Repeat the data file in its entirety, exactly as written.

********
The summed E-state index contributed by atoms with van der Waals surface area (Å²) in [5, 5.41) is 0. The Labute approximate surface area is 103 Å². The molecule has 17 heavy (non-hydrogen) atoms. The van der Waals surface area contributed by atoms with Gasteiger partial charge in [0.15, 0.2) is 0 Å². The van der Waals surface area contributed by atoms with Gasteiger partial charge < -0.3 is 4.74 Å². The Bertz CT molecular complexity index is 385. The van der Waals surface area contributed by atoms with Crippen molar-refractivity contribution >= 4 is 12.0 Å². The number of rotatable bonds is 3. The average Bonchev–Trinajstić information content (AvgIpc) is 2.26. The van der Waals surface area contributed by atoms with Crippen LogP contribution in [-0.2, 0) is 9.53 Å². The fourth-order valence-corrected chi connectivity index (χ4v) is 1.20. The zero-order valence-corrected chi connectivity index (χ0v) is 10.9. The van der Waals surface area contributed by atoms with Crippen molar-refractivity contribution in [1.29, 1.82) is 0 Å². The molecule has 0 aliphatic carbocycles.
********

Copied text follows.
The summed E-state index contributed by atoms with van der Waals surface area (Å²) in [5, 5.41) is 0. The Labute approximate surface area is 103 Å². The molecule has 17 heavy (non-hydrogen) atoms. The van der Waals surface area contributed by atoms with Gasteiger partial charge in [0.15, 0.2) is 0 Å². The van der Waals surface area contributed by atoms with Gasteiger partial charge < -0.3 is 4.74 Å². The Bertz CT molecular complexity index is 385. The van der Waals surface area contributed by atoms with Crippen molar-refractivity contribution >= 4 is 12.0 Å². The number of rotatable bonds is 3. The average Bonchev–Trinajstić information content (AvgIpc) is 2.26. The van der Waals surface area contributed by atoms with Crippen LogP contribution in [-0.2, 0) is 9.53 Å². The fourth-order valence-corrected chi connectivity index (χ4v) is 1.20. The zero-order valence-corrected chi connectivity index (χ0v) is 10.9. The van der Waals surface area contributed by atoms with Crippen molar-refractivity contribution in [1.29, 1.82) is 0 Å². The molecule has 0 aliphatic carbocycles.